Monday, August 25, 2014

Day Trip: Mission San Juan Bautista

About a week ago my wife and I had a day off together (that doesn't happen as often as you might think), so we decided to take a little day trip to Mission San Juan Bautista. We had been there before about six years ago. It is one of those peaceful, beautiful places that you just want to go back to.

Mission San Juan Bautista was established on June 24, 1797 by Father Fermin de Lasuen, the successor to Father Juniper Serra. San Juan Bautista was the fifteenth of the twenty-one Spanish missions built in California between 1769 and 1833. Read more about Mission San Juan Bautista's history at the mission's website or at the Wikipedia entry for the mission.

San Juan Bautista, California, is located about 125 miles west of my home in Fresno, or approximately 33 miles northeast of Monterey. So it makes for a nice day trip. If you don't want to spend the whole day at the mission, there are other attractions nearby like the Steinbeck Center in Salinas, or the Monterey Bay Aquarium. Or you might just want to check out some of the small agricultural towns that have an interesting history all of their own like Hollister or Gilroy. On this particular day, we spent the morning checking out the mission and then visited Gilroy in the afternoon (more about Gilroy in a future post).

San Juan Bautista, like several of the other missions, is an operating Catholic church, even though the buildings are nearly 200 years old. For that reason it is not a playground but more of a place to quietly view. The mission opens daily at 9:30 am. We arrived about thirty minutes early and walked around the outside of the mission taking pictures. I always like to arrive early before the crowds. There is a small gift shop where you pay your entry fee ($4 for adults). From there you can tour the mission's museum, visit the church, and walk through the mission gardens.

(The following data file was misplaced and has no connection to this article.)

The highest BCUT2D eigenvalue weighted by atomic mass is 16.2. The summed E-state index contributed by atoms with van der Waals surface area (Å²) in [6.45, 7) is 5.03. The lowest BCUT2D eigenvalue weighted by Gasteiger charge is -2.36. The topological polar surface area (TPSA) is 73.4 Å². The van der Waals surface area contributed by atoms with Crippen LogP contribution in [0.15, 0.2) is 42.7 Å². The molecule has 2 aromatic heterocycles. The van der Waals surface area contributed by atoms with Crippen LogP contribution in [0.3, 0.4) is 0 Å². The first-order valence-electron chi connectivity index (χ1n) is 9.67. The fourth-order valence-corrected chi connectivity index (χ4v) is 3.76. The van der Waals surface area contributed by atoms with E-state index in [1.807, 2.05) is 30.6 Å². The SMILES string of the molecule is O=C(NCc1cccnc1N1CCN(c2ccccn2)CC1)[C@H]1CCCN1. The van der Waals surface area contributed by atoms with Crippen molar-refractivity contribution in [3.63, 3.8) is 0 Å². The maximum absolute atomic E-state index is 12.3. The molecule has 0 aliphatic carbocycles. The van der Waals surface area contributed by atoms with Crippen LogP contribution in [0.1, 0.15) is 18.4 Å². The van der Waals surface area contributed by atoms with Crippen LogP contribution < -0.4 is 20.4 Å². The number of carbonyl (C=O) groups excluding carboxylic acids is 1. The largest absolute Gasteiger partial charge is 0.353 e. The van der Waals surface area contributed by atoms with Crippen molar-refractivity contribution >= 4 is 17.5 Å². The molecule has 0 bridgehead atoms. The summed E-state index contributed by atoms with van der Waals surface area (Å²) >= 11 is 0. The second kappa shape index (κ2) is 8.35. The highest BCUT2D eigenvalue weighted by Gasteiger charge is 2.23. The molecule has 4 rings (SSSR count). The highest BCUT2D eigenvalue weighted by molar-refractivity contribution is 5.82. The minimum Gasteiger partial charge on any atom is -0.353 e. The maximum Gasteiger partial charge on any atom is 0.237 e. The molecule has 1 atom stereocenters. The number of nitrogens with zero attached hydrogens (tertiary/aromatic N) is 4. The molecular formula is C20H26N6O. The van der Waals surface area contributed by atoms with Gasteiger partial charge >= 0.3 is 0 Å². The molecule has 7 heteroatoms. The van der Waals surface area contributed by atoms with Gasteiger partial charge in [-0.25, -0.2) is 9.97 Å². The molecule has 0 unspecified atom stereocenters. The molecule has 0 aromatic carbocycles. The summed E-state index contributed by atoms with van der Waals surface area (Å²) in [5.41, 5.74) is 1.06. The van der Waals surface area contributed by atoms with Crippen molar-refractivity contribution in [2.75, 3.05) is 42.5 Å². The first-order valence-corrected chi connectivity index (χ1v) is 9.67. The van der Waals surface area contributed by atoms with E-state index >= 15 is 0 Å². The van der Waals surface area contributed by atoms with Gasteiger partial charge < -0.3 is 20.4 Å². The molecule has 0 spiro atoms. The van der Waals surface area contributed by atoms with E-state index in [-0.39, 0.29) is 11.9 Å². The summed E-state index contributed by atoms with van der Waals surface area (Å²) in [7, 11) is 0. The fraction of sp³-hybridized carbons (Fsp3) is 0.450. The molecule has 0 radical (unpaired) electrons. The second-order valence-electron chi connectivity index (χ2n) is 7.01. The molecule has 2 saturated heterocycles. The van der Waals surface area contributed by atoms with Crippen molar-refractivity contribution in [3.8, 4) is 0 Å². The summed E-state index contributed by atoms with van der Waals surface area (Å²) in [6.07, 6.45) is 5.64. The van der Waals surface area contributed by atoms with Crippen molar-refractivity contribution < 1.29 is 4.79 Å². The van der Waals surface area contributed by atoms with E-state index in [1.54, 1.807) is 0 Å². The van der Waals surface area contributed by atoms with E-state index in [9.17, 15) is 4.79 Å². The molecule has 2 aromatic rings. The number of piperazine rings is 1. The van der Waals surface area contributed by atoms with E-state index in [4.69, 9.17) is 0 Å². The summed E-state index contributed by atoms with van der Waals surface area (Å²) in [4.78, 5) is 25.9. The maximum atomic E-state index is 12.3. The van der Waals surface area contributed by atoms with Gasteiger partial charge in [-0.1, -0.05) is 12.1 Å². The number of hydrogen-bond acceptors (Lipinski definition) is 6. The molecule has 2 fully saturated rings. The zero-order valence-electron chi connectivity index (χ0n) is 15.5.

The mission is operated by the Catholic Church, however, there are historic buildings that surround the mission that are part of San Juan Bautista State Historic Park and are managed by the California Department of Parks and Recreation. These buildings are worth walking through as well, particularly for viewing the stables and the collection of nineteenth century buggies and wagons. I know how geeky that sounds, but they really are pretty cool.

We brought our lunch with us and ate on a picnic table situated in a large grass area that was formerly the mission's plaza. Very relaxing. If you don't want to pack your own, the small town of San Juan Bautista has a grocery store and a deli so you can go buy a sandwich. I highly recommend it. Because that is one of the benefits of visiting a California mission: the quiet park-like atmosphere.

We have a bit of a dearth of historic buildings here in California, especially compared to some of the places we visited back east. The exception is the California Missions. If you are interested in visiting them all, then check out The California Missions Resource Center website for historical information before you travel. Happy wandering!




   

Monday, August 18, 2014

A Cure for Cultural Incompetence?